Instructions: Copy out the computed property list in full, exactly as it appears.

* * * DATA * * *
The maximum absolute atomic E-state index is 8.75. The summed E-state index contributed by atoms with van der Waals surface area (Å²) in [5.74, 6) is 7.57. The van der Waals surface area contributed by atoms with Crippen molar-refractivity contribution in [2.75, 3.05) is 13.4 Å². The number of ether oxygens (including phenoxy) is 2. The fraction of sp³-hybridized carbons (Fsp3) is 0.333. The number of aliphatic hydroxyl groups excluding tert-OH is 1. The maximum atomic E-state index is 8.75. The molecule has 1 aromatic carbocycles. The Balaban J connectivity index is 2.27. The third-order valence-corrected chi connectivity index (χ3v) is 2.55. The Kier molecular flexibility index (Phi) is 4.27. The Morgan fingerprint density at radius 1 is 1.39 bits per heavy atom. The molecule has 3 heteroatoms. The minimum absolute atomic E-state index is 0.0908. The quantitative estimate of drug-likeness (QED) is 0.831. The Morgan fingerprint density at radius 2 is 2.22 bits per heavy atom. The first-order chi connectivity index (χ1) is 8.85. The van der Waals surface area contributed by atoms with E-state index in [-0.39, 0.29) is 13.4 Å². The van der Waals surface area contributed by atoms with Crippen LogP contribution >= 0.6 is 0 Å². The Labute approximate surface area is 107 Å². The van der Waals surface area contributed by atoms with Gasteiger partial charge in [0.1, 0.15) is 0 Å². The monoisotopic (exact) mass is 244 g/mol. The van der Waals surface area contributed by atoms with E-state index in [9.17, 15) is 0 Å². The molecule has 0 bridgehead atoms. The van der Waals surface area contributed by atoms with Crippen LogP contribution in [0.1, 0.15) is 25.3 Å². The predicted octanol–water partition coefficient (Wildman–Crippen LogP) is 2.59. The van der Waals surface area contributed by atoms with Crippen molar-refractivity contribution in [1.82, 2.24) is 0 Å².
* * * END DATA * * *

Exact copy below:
The maximum absolute atomic E-state index is 8.75. The summed E-state index contributed by atoms with van der Waals surface area (Å²) in [5.74, 6) is 7.57. The van der Waals surface area contributed by atoms with Crippen molar-refractivity contribution in [2.75, 3.05) is 13.4 Å². The number of ether oxygens (including phenoxy) is 2. The fraction of sp³-hybridized carbons (Fsp3) is 0.333. The number of aliphatic hydroxyl groups excluding tert-OH is 1. The maximum atomic E-state index is 8.75. The molecule has 1 aromatic carbocycles. The Balaban J connectivity index is 2.27. The third-order valence-corrected chi connectivity index (χ3v) is 2.55. The Kier molecular flexibility index (Phi) is 4.27. The Morgan fingerprint density at radius 1 is 1.39 bits per heavy atom. The molecule has 3 heteroatoms. The minimum absolute atomic E-state index is 0.0908. The quantitative estimate of drug-likeness (QED) is 0.831. The Morgan fingerprint density at radius 2 is 2.22 bits per heavy atom. The first-order chi connectivity index (χ1) is 8.85. The van der Waals surface area contributed by atoms with E-state index in [-0.39, 0.29) is 13.4 Å². The van der Waals surface area contributed by atoms with Crippen LogP contribution >= 0.6 is 0 Å². The Labute approximate surface area is 107 Å². The van der Waals surface area contributed by atoms with Gasteiger partial charge in [0.1, 0.15) is 0 Å². The monoisotopic (exact) mass is 244 g/mol. The van der Waals surface area contributed by atoms with E-state index in [9.17, 15) is 0 Å². The molecule has 0 bridgehead atoms. The van der Waals surface area contributed by atoms with Crippen LogP contribution in [0.1, 0.15) is 25.3 Å². The predicted octanol–water partition coefficient (Wildman–Crippen LogP) is 2.59. The van der Waals surface area contributed by atoms with Crippen molar-refractivity contribution in [1.82, 2.24) is 0 Å².